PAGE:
Beck Bamberger, 32, is the CEO of BAM Communications, a multimillion-dollar public relations firm in San Diego, Calif.
In another eight years, she’ll retire.
Her firm, which boasts more than 20 full-time employees and focuses on telling the stories of tech startups, continues to grow.
Experiences, not material items
But Bamberger told USA Today she chooses to spend money on experiences, not material items. She drives a 1999 Corvette with 100,000 miles on it.
Her parents kept things until they fell apart. So does she. Bamberger’s parents ran a dental practice for two decades and retired when Bamberger was in high school. She began picking up financial wellness cues from her parents early.
When she was 7 or 8, “my mom opened a checking account for my sister and me.”
The one thing her parents taught
What her parents taught her — and the reason she’ll be retiring at 40 — is that “I learned that you go to the bank, deposit money, and it stays there.”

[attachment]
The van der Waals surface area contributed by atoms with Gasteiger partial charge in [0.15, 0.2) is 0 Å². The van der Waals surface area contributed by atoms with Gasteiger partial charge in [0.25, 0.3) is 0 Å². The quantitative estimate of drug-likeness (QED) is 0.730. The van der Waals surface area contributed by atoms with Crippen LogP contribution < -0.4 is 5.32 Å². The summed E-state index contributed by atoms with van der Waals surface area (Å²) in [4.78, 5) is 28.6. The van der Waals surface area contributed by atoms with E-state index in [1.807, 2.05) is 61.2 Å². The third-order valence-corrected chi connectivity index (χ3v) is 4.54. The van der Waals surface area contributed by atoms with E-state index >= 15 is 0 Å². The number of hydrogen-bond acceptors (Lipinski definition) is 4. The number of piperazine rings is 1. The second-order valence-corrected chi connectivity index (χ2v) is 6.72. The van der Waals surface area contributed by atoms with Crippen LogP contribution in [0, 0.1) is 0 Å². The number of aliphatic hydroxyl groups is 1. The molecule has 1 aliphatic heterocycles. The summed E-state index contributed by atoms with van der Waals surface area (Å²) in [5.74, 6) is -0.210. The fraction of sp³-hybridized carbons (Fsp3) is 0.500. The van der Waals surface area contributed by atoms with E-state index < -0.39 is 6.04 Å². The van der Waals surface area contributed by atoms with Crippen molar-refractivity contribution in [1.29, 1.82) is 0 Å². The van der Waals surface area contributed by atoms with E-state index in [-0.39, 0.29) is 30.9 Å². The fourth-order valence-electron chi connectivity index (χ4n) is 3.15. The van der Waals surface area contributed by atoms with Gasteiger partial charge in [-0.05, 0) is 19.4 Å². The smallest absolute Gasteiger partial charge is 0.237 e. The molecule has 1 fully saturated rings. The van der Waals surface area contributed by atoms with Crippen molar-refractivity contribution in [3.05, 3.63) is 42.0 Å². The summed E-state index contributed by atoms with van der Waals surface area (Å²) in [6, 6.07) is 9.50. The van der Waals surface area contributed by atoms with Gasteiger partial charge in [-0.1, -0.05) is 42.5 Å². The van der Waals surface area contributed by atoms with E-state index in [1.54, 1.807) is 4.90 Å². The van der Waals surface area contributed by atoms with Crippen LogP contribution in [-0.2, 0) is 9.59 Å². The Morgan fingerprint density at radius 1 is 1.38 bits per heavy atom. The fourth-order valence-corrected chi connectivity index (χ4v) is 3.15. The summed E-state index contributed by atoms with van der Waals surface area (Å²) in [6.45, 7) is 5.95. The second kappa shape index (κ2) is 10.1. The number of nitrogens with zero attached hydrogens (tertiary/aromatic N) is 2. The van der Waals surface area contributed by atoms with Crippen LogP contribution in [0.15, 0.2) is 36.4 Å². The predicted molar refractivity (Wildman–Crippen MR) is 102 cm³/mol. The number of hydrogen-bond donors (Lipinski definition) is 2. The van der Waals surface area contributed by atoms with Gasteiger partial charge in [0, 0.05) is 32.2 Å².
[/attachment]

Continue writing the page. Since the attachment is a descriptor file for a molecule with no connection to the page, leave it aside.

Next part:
At 19, Bamberger graduated from UCLA after earning college credits while in high school. She graduated at 21 with an MBA from the University of Pittsburgh. She founded BAM Communications in 2008.
Her parents planted her savers mind-set.
“For years, I was shown how to pay off homes, make stock investments, save $2 on milk using a coupon, and numerous other behaviors that showcased the ‘reward’ of retiring in your early 50s,” she said.
Bamberger now saves 60 to 70 percent of her salary, she owns four pieces of real estate and has no debt.
“I still shop at Marshalls,” she said. “I was constantly reminded that you’re looking for savings no matter what level of success you attain.”